Basso continuo emerged in the seventeenth century as a shorthand notation for keyboardists (typically church organists) who were accompanying a soloist or small ensemble performing a work originally composed for a larger group. For example, if two or three singers were tasked with performing an eight-voice choral work, they could select the most prominent parts to sing, while an organist could cover the rest. Performing five or six lines of contrapuntal choral music could be a significant challenge, so organists needed a way to condense the texture while still preserving the core musical structure to support the vocalists.
The thorough bass emerged as that shortcut. The “thorough” or “continuous” bass is a musical line that includes the lowest note at any given time. Usually, works would not include a single part that could function as this line, so the organist would alternate between voices, as they exchanged registers or took rests. The resulting line, unline the regular “bass” part, was “continuous” (or “thorough”)—hence the name thoroughbass or basso continuo.
A good musician could perform this bass line, and with an eye (or ear) on the vocal parts and with knowledge of how to improvise good voice-leading, that musician could accompany the thoroughbass line with chords that made musical sense. (This is the original meaning of the term accompany—to accompany a bass line with chords. The fact that keyboardists did this in the context of supporting a soloist or small ensemble led to that term later being applied to any situation where a keyboardist accompanied spotlight performers.)
As this technique grew, publishers began publishing thoroughbass reductions of large-ensemble pieces to support smaller groups of musicians. In these publications, figures (numbers above or below the bass line) were included—sometimes only for difficult or non-standard chords, and eventually for most chords, enabling more amateur musicians, as well as students, to make use of the technique. These bass lines with figures became known as “figured bass” lines.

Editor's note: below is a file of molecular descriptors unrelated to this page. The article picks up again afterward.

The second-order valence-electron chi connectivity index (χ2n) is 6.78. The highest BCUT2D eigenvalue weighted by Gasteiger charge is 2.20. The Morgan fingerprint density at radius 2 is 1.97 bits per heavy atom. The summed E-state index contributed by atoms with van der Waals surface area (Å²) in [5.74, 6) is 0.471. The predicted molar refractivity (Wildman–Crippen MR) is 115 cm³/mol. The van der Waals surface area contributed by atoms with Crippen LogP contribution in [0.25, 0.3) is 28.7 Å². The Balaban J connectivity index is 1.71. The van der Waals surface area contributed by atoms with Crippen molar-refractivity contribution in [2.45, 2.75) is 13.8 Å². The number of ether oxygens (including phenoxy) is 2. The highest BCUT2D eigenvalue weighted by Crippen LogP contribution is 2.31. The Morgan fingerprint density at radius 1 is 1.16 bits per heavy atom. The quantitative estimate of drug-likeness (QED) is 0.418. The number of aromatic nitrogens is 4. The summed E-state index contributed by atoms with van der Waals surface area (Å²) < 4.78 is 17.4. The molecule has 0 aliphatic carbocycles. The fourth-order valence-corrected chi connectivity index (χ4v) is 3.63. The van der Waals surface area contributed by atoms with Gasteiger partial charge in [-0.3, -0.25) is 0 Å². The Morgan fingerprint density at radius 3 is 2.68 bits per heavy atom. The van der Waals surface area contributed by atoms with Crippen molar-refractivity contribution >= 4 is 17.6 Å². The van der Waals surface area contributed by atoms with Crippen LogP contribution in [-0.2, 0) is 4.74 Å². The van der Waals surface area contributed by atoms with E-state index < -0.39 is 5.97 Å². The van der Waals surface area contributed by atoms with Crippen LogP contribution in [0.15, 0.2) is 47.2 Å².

J.S. Bach, Flute Sonata in C Major, ii., BWV 1033. The upper part is played by the flute, the lower part is the basso continuo line, played by a keyboardist who uses the numbers below the staff (figures) to guide the chords played above this bass line.
To this day, harpsichordists performing in Baroque ensembles will often put their left hand to the same “bass” line that the cellos play, and will improvise right-hand chords (with contrapuntally sound embellishment) according to the figures provided with the bass line.
Though most music students are not Baroque keyboard specialists in training, thoroughbass, or basso continuo, can be a valuable tool in the study of harmony and voice-leading. In the study of harmony, a thoroughbass line can play a valuable role as a harmonic reduction of a complex texture, in order to example and understand better the harmonic skeleton underlying a passage. In aural dictation, transcription, and analysis, the bass line and the melody are often the most prominent (and most important) lines in a passage, and knowing how the inner voices tend to relate to the bass line and melody can aid in a number of listening and aural-analysis tasks. In voice-leading, the basso continuo texture affords a straightforward environment in which to make a gradual, staged progression through the intricacies of writing musical lines in a harmonic texture—and to do so without paying significant attention to harmony.